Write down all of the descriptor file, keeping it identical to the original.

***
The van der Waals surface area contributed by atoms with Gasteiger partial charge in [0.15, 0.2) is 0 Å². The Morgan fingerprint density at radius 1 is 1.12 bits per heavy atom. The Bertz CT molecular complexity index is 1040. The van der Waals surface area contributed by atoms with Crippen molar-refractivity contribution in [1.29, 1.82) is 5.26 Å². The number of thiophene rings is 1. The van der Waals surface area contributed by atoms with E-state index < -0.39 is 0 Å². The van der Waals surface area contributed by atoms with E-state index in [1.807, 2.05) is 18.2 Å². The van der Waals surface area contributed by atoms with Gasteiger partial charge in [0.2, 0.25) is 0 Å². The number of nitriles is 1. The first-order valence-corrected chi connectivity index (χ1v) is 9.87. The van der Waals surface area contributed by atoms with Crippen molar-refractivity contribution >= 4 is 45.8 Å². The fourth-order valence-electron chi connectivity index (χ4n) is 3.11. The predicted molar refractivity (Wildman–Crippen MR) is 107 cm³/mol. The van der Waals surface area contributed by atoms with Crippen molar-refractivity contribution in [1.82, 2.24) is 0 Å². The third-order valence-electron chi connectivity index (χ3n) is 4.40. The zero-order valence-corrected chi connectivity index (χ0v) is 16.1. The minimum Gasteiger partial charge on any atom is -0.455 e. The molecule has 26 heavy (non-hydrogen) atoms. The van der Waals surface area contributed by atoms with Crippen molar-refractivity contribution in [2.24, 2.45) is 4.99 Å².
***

The van der Waals surface area contributed by atoms with Gasteiger partial charge in [0.15, 0.2) is 0 Å². The Morgan fingerprint density at radius 1 is 1.12 bits per heavy atom. The Bertz CT molecular complexity index is 1040. The van der Waals surface area contributed by atoms with Crippen molar-refractivity contribution in [1.29, 1.82) is 5.26 Å². The number of thiophene rings is 1. The van der Waals surface area contributed by atoms with E-state index < -0.39 is 0 Å². The van der Waals surface area contributed by atoms with E-state index in [1.807, 2.05) is 18.2 Å². The van der Waals surface area contributed by atoms with Gasteiger partial charge in [0.2, 0.25) is 0 Å². The number of nitriles is 1. The first-order valence-corrected chi connectivity index (χ1v) is 9.87. The van der Waals surface area contributed by atoms with Crippen molar-refractivity contribution >= 4 is 45.8 Å². The fourth-order valence-electron chi connectivity index (χ4n) is 3.11. The predicted molar refractivity (Wildman–Crippen MR) is 107 cm³/mol. The van der Waals surface area contributed by atoms with Crippen molar-refractivity contribution in [1.82, 2.24) is 0 Å². The third-order valence-electron chi connectivity index (χ3n) is 4.40. The zero-order valence-corrected chi connectivity index (χ0v) is 16.1. The minimum Gasteiger partial charge on any atom is -0.455 e. The molecule has 26 heavy (non-hydrogen) atoms. The van der Waals surface area contributed by atoms with Crippen molar-refractivity contribution in [2.24, 2.45) is 4.99 Å².